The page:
Keywords: Population Policies,Gender and Development,Anthropology,Housing&Human Habitats,International Migration
    Date: 2011–03–01
  13. By: Balli, Faruk; Balli, Hatice, O.
    Abstract: We examine the potential welfare gains and channels of income smoothing for Pacific Island Countries (PICs) and nd that, under full risk sharing overall welfare gains across all PICs (particularly, Kiribati, Palau, and Papua New Guinea) are at desirable levels. However, for Australia, the potential welfare gain from risk sharing is almost similar to the gain it obtains if Australia attains full risk sharing with the rest of the OECD countries or with New Zealand alone. We also break down output using the framework of Sorensen and Yosha (1998) to quantify the extent and channels of risk sharing across PICs. For PICs, income-smoothing channels (net factor income and current transfers) play a significant role in buffering the output shock compared to the performance of those channels on smoothing the output shock for OECD countries. Domestic savings also smooth a fair portion of shocks to output, but the extent is much lower compared to that of OECD countries. Further, we analyze the effect of remittances and foreign aid on income smoothing for the PICs exclud- ing Australia and New Zealand. Income smoothing via remittances is highly volatile and significant in recent years, while foreign aid seems to be a stronger and more stable channel for smoothing domestic output shocks for PICs.
    Keywords: Foreign Aid; Remittance In ows; International Integration; Income Smoothing; Consumption Smoothing; Pacic Island Countries; Welfare Gains from Risk Sharing.
    JEL: F15 E25 E21
    Date: 2010–03–01
  14. By: Amuedo-Dorantes, Catalina (San Diego State University, California); Pozo, Susan (Western Michigan University)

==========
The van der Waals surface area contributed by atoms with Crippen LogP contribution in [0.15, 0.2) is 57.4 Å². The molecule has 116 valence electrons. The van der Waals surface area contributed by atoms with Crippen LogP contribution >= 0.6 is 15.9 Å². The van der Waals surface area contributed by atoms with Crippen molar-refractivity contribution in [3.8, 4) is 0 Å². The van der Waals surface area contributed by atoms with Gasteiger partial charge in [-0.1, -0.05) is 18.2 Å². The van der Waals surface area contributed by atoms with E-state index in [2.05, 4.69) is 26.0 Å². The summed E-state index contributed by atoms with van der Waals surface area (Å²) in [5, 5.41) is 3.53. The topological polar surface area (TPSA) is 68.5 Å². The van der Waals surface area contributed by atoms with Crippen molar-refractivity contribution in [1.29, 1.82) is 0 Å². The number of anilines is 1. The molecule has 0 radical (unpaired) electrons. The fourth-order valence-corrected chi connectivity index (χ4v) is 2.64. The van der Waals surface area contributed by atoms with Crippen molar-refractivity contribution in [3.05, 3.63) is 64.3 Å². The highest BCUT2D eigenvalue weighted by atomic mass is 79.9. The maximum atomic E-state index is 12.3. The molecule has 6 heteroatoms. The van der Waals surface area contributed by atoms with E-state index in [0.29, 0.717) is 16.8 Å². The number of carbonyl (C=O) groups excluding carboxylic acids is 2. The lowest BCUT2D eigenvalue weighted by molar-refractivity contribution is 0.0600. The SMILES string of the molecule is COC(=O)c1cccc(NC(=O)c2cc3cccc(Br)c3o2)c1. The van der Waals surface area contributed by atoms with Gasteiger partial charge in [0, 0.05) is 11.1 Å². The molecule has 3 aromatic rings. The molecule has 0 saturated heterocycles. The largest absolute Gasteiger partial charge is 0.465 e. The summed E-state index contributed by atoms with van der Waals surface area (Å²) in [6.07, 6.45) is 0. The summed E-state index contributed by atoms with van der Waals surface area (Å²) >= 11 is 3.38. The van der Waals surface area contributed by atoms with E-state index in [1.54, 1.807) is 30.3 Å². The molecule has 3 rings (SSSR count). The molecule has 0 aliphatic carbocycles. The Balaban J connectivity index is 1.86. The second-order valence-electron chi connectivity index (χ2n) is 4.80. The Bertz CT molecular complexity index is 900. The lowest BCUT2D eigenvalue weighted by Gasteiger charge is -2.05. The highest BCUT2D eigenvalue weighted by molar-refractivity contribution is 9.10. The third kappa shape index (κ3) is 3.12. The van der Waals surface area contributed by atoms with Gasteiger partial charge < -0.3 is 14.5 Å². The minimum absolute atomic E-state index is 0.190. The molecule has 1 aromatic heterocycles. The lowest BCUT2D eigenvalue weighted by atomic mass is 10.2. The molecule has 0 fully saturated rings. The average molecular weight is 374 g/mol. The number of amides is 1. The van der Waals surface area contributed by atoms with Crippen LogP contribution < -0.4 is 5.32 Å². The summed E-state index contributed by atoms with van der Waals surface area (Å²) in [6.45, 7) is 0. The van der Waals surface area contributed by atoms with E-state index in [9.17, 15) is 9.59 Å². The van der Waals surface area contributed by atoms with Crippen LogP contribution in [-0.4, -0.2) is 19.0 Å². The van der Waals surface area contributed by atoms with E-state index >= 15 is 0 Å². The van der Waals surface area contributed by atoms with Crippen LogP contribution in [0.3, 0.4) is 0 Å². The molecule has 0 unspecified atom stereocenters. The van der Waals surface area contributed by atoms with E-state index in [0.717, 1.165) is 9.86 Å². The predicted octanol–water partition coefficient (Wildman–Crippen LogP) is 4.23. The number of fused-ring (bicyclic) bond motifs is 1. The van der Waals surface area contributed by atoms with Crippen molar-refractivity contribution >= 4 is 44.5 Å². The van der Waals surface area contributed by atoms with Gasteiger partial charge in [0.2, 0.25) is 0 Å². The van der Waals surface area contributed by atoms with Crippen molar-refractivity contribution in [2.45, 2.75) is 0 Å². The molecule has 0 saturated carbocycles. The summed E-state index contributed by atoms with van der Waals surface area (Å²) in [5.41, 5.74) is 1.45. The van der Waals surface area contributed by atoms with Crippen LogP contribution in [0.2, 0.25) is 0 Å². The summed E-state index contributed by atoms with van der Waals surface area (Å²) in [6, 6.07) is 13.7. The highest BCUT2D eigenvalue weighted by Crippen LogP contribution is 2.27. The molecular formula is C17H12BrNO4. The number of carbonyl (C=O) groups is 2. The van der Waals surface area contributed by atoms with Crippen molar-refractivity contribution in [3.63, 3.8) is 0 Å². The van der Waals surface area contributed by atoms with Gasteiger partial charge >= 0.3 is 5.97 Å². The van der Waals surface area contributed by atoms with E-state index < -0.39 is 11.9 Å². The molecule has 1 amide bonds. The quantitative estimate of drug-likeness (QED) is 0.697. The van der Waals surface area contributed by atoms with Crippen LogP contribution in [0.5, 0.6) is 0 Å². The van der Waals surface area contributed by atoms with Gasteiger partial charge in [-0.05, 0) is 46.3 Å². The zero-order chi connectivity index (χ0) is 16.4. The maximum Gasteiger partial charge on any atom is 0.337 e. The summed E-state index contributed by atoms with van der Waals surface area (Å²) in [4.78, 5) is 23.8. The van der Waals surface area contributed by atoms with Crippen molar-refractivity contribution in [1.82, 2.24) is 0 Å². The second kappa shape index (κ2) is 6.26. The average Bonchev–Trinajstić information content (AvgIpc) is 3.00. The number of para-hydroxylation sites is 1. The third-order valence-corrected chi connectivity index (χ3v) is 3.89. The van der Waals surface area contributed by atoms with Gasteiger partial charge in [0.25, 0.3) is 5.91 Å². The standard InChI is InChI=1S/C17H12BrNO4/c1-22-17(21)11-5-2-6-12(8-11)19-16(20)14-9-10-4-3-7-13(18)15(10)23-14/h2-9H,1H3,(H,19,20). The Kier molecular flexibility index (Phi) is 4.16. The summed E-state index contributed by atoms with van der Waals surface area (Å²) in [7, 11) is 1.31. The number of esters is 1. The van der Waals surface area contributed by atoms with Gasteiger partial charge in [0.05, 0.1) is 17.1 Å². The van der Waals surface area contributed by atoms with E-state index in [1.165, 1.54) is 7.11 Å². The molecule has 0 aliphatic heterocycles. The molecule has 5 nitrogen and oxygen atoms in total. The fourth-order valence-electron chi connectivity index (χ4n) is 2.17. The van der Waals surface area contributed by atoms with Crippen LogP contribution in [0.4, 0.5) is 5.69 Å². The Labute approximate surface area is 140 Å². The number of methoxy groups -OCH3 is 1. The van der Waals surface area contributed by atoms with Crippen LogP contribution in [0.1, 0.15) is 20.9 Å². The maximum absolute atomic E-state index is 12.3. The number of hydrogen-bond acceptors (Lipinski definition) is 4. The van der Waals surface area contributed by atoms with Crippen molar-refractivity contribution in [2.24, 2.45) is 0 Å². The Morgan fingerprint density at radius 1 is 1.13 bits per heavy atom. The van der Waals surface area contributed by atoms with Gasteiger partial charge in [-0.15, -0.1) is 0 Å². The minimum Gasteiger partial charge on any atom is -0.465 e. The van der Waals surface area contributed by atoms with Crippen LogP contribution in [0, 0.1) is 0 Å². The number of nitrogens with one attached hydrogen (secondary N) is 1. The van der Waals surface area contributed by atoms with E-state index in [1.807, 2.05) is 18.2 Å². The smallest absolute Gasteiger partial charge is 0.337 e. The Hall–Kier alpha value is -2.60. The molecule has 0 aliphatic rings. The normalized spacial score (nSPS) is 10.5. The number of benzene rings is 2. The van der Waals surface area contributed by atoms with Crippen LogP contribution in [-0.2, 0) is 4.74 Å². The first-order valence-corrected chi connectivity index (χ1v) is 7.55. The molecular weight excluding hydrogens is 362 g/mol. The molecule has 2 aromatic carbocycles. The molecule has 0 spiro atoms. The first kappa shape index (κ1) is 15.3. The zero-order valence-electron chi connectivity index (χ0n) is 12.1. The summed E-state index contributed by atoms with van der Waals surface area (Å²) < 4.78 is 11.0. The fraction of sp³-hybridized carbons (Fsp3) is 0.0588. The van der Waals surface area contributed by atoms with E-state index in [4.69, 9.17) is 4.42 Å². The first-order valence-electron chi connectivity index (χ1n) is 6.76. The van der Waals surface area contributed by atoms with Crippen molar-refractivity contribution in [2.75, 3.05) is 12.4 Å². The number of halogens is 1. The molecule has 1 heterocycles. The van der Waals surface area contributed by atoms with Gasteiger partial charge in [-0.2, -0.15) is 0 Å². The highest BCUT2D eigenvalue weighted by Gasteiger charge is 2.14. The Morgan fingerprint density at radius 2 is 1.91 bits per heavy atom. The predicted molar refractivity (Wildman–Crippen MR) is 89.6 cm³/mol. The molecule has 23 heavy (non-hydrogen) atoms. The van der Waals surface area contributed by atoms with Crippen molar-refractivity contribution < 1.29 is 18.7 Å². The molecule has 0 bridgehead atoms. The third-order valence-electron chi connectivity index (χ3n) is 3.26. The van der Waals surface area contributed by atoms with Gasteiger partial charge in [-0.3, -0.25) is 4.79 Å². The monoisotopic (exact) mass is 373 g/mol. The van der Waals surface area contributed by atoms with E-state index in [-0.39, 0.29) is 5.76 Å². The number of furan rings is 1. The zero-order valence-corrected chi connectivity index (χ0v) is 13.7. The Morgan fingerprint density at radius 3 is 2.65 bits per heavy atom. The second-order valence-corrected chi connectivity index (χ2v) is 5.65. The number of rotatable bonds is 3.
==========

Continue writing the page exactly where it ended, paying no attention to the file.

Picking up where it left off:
Abstract: Due to inadequate savings and binding borrowing constraints, income volatility can make households in developing countries particularly susceptible to economic hardship. We examine the role of remittances in either alleviating or increasing household income volatility using Mexican household level data over the 2000 through 2008 period. We correct for reverse causality and endogeneity and find that while income smoothing does not appear to be the main motive for sending remittances in a non-negligible share of households, remittances do indeed smooth household income on average. Other variables surrounding income volatility are also considered and evaluated.
    Keywords: remittances, income smoothing
    JEL: F22 O15 O54
    Date: 2011–03
  15. By: Cécile BATISSE (Centre d'Etudes et de Recherches sur le Développement International); Nong ZHU (Institut National de la Recherche Scientifique - (Québec))
    Abstract: Cet article étudie l'insertion de ces migrants ruraux sur le marché du travail de la province du Guangdong à partir d'une base de données originales issues d'une enquête sur les paysans-ouvriers (ming gong), réalisée en 2006. A partir de modèles de durée, nous portons une attention particulière aux caractéristiques individuelles, temporelles (évolution de la mobilité dans l'emploi au cours du temps) et spatiales (rôle du lieu d'origine). Nos résultats montrent que les migrants forment un groupe hétérogène du point de vue de leurs caractéristiques individuelles et de leur employabilité dans le delta de la rivière des Perles. L'insertion sur le marché du travail des femmes, des jeunes et des peu qualifiés est facilitée. La proximité géographique du lieu de départ de la migration est également favorable. Nous examinons enfin les déterminants du salaire urbain des paysans-ouvriers qui s'insèrent sur un marché du travail de plus en plus segmenté et fragmenté. / The integration of rural migrants into the urban labor market has become an essential economic issue in today's China. In the context of economic reforms, policies affecting migration in continental China have been redefined, which therefore greatly intensified the internal migration flows. Since the 1980s, the rural depopulation has been essentially linked to the migration of "peasant-workers" (ming gong) who continue to play a key role in the country's transition into a market economy. In this article, we study the integration of these rural migrants into the labor market in the Guangdong province using the original data from a 2006 survey of peasant-workers. Based on duration models estimation, the analysis focuses on the role of different characteristics: personal, temporal (i.e. the course of employment mobility through time) and spatial (i.e. the role of place of origin). Results show that migrants form a heterogeneous group in terms of personal characteristics and employability in the Pearl River delta. Women, the youth and the less qualified are among the advantaged. Geographical proximity also plays a favorable role. Finally, we examine the determinants of the wage in urban areas for peasant-workers who integrated the increasingly segmented and fragmented labor market.
    Keywords: paysans-ouvriers, migration, emploi, villes, Chine / peasant workers, urban employment, wages, China
    JEL: J61 J31 C41
    Date: 2011